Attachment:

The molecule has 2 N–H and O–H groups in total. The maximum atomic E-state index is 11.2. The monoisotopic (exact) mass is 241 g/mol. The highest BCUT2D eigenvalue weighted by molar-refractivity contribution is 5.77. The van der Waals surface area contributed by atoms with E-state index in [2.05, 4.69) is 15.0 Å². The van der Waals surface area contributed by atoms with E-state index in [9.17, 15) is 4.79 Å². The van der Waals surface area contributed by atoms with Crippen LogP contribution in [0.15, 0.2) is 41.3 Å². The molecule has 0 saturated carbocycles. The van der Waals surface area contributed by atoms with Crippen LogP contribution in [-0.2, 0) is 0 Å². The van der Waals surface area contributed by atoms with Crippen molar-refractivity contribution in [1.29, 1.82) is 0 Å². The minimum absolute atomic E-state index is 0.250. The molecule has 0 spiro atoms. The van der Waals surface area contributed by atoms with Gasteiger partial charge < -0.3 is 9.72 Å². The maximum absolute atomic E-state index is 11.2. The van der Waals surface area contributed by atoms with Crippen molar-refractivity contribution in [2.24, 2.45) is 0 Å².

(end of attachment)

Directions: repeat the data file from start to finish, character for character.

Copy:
The molecule has 2 N–H and O–H groups in total. The maximum atomic E-state index is 11.2. The monoisotopic (exact) mass is 241 g/mol. The highest BCUT2D eigenvalue weighted by molar-refractivity contribution is 5.77. The van der Waals surface area contributed by atoms with E-state index in [2.05, 4.69) is 15.0 Å². The van der Waals surface area contributed by atoms with E-state index in [9.17, 15) is 4.79 Å². The van der Waals surface area contributed by atoms with Crippen LogP contribution in [0.15, 0.2) is 41.3 Å². The molecule has 0 saturated carbocycles. The van der Waals surface area contributed by atoms with Crippen LogP contribution in [-0.2, 0) is 0 Å². The van der Waals surface area contributed by atoms with Crippen molar-refractivity contribution in [1.29, 1.82) is 0 Å². The minimum absolute atomic E-state index is 0.250. The molecule has 0 spiro atoms. The van der Waals surface area contributed by atoms with Gasteiger partial charge < -0.3 is 9.72 Å². The maximum absolute atomic E-state index is 11.2. The van der Waals surface area contributed by atoms with Crippen molar-refractivity contribution in [2.24, 2.45) is 0 Å².